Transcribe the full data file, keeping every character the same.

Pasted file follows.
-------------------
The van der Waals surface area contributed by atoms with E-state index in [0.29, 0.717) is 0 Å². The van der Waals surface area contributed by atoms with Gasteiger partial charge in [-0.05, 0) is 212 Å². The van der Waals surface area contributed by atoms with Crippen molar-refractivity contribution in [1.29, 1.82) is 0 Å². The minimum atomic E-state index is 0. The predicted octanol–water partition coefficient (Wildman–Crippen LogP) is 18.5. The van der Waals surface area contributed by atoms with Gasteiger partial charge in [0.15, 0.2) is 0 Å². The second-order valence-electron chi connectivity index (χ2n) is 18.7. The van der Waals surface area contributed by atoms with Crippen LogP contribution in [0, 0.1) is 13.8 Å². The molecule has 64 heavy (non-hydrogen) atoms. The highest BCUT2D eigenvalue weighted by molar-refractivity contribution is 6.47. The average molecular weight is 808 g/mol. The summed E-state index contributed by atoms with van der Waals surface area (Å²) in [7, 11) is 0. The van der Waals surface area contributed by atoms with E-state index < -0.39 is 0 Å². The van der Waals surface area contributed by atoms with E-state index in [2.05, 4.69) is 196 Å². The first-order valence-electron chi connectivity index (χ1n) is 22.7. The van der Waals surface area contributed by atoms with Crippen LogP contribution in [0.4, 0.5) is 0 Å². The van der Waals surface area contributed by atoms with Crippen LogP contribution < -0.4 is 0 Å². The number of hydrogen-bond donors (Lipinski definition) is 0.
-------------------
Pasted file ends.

The van der Waals surface area contributed by atoms with E-state index in [0.29, 0.717) is 0 Å². The van der Waals surface area contributed by atoms with Gasteiger partial charge in [-0.05, 0) is 212 Å². The van der Waals surface area contributed by atoms with Crippen molar-refractivity contribution in [1.29, 1.82) is 0 Å². The minimum atomic E-state index is 0. The predicted octanol–water partition coefficient (Wildman–Crippen LogP) is 18.5. The van der Waals surface area contributed by atoms with Gasteiger partial charge in [0.15, 0.2) is 0 Å². The second-order valence-electron chi connectivity index (χ2n) is 18.7. The van der Waals surface area contributed by atoms with Crippen LogP contribution in [0, 0.1) is 13.8 Å². The molecule has 64 heavy (non-hydrogen) atoms. The highest BCUT2D eigenvalue weighted by molar-refractivity contribution is 6.47. The average molecular weight is 808 g/mol. The summed E-state index contributed by atoms with van der Waals surface area (Å²) in [7, 11) is 0. The van der Waals surface area contributed by atoms with E-state index < -0.39 is 0 Å². The van der Waals surface area contributed by atoms with E-state index in [2.05, 4.69) is 196 Å². The first-order valence-electron chi connectivity index (χ1n) is 22.7. The van der Waals surface area contributed by atoms with Crippen LogP contribution in [0.4, 0.5) is 0 Å². The van der Waals surface area contributed by atoms with Crippen LogP contribution < -0.4 is 0 Å². The number of hydrogen-bond donors (Lipinski definition) is 0.